One of the most important decisions in estate planning is determining who should be named to care for your minor children (children under age 18–21, depending on the state in which you live). This situation would be important if both you and the child(ren)'s other parent are both deceased. The person you appoint is called the "guardian." You may think that this situation is unlikely if both you and the other parent are young and still healthy, but you should still plan for the possibility of an accident or other tragedy striking both of you at the same time.
IMPORTANT NOTE: Without the proper estate plan in place, the courts might select guardians that you would not have chosen. Even if you leave informal evidence of your wishes (an oral agreement or notes on a piece of paper), the courts are not bound to follow this. Act now to protect the future of your children.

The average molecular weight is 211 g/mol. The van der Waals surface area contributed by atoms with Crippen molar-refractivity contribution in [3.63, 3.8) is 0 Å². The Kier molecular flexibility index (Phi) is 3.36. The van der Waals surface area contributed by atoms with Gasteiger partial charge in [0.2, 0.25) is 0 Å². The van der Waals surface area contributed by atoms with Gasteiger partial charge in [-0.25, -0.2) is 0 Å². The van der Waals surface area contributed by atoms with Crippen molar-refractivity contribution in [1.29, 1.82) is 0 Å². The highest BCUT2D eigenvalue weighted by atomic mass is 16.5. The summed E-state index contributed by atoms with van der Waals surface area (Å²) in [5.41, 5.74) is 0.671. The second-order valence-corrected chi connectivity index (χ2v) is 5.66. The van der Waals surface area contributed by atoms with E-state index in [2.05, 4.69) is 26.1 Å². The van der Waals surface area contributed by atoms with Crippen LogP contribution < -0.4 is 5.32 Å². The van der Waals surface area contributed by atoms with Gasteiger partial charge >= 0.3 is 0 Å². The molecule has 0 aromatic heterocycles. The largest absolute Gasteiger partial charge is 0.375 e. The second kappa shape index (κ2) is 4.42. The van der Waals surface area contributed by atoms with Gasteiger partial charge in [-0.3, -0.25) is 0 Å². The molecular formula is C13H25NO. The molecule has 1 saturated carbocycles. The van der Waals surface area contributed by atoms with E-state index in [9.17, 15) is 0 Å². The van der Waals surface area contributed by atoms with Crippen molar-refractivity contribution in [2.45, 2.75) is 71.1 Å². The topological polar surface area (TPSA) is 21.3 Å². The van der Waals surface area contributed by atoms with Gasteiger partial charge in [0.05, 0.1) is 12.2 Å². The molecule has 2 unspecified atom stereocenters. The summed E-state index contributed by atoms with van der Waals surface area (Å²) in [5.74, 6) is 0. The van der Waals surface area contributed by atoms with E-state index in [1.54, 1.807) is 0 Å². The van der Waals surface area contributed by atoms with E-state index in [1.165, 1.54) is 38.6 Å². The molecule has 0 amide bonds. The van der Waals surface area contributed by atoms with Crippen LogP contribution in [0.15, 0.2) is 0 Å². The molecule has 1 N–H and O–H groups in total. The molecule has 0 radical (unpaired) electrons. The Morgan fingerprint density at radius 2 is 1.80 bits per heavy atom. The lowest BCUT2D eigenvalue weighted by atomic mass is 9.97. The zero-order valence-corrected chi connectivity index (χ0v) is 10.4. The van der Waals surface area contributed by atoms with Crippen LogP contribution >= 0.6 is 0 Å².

SUGGESTION: Always appoint successors in case the person you select cannot serve or predeceases you. Always talk to the people you choose before selecting them in order to gauge their willingness to serve.
IMPORTANT NOTE: If possible, try not to pick someone as guardian who lives in a different part of the country. Your child may be old enough to have established roots in his or her home area. If he or she just lost his or her parents, a move across country may simply be too stressful.
SUGGESTION: If you are naming a person who is married to serve as guardian, do not list the spouse as guardian. The guardian and spouse may be divorced when you die, and who would have custody of your child may be unclear. This could provoke a legal battle, thus placing even more stress on your child. If you feel strongly about both husband and wife as guardians for your child, consider naming one as guardian and the other as the alternate if your first choice is unable or unwilling to serve.
Whom Should You Select as Guardian for Your Minor Child?
SUGGESTION: In addition to your will, make a videotape leaving directions and instructions to the guardian on how you would like to see your child raised. Although not legally binding, it would be an invaluable reference for the guardian during difficult times.
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